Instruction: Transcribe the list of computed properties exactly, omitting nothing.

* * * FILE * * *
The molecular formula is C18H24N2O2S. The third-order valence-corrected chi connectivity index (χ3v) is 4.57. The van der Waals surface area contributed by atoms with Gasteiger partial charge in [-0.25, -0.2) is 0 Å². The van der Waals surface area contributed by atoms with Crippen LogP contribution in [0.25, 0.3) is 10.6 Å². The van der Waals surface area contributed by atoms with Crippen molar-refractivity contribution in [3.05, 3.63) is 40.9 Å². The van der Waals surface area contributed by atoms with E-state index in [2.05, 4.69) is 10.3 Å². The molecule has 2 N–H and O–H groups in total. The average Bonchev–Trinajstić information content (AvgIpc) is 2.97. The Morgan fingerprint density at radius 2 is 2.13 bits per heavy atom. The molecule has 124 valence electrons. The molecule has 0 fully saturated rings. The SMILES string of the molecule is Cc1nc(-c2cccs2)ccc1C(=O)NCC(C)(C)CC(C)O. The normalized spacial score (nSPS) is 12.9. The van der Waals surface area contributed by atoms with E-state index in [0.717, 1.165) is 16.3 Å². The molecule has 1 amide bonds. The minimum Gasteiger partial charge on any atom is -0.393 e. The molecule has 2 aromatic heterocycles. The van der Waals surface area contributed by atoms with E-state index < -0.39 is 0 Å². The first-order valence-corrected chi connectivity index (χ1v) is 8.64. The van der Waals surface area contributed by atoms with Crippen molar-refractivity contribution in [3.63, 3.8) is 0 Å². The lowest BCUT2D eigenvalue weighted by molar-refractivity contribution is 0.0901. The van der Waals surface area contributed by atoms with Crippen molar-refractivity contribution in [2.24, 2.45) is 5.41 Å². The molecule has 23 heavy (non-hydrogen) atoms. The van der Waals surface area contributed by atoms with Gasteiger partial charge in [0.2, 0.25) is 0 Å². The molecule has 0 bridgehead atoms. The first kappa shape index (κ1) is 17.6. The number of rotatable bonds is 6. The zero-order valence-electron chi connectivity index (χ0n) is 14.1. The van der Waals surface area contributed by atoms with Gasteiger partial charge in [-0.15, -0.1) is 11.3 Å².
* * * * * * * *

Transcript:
The molecular formula is C18H24N2O2S. The third-order valence-corrected chi connectivity index (χ3v) is 4.57. The van der Waals surface area contributed by atoms with Gasteiger partial charge in [-0.25, -0.2) is 0 Å². The van der Waals surface area contributed by atoms with Crippen LogP contribution in [0.25, 0.3) is 10.6 Å². The van der Waals surface area contributed by atoms with Crippen molar-refractivity contribution in [3.05, 3.63) is 40.9 Å². The van der Waals surface area contributed by atoms with E-state index in [2.05, 4.69) is 10.3 Å². The molecule has 2 N–H and O–H groups in total. The average Bonchev–Trinajstić information content (AvgIpc) is 2.97. The Morgan fingerprint density at radius 2 is 2.13 bits per heavy atom. The molecule has 124 valence electrons. The molecule has 0 fully saturated rings. The SMILES string of the molecule is Cc1nc(-c2cccs2)ccc1C(=O)NCC(C)(C)CC(C)O. The normalized spacial score (nSPS) is 12.9. The van der Waals surface area contributed by atoms with E-state index in [0.717, 1.165) is 16.3 Å². The molecule has 1 amide bonds. The minimum Gasteiger partial charge on any atom is -0.393 e. The molecule has 2 aromatic heterocycles. The van der Waals surface area contributed by atoms with E-state index < -0.39 is 0 Å². The first-order valence-corrected chi connectivity index (χ1v) is 8.64. The van der Waals surface area contributed by atoms with Crippen molar-refractivity contribution in [3.63, 3.8) is 0 Å². The lowest BCUT2D eigenvalue weighted by molar-refractivity contribution is 0.0901. The van der Waals surface area contributed by atoms with Crippen molar-refractivity contribution in [2.24, 2.45) is 5.41 Å². The molecule has 23 heavy (non-hydrogen) atoms. The van der Waals surface area contributed by atoms with Gasteiger partial charge in [0.2, 0.25) is 0 Å². The molecule has 0 bridgehead atoms. The first kappa shape index (κ1) is 17.6. The number of rotatable bonds is 6. The zero-order valence-electron chi connectivity index (χ0n) is 14.1. The van der Waals surface area contributed by atoms with Gasteiger partial charge in [-0.15, -0.1) is 11.3 Å².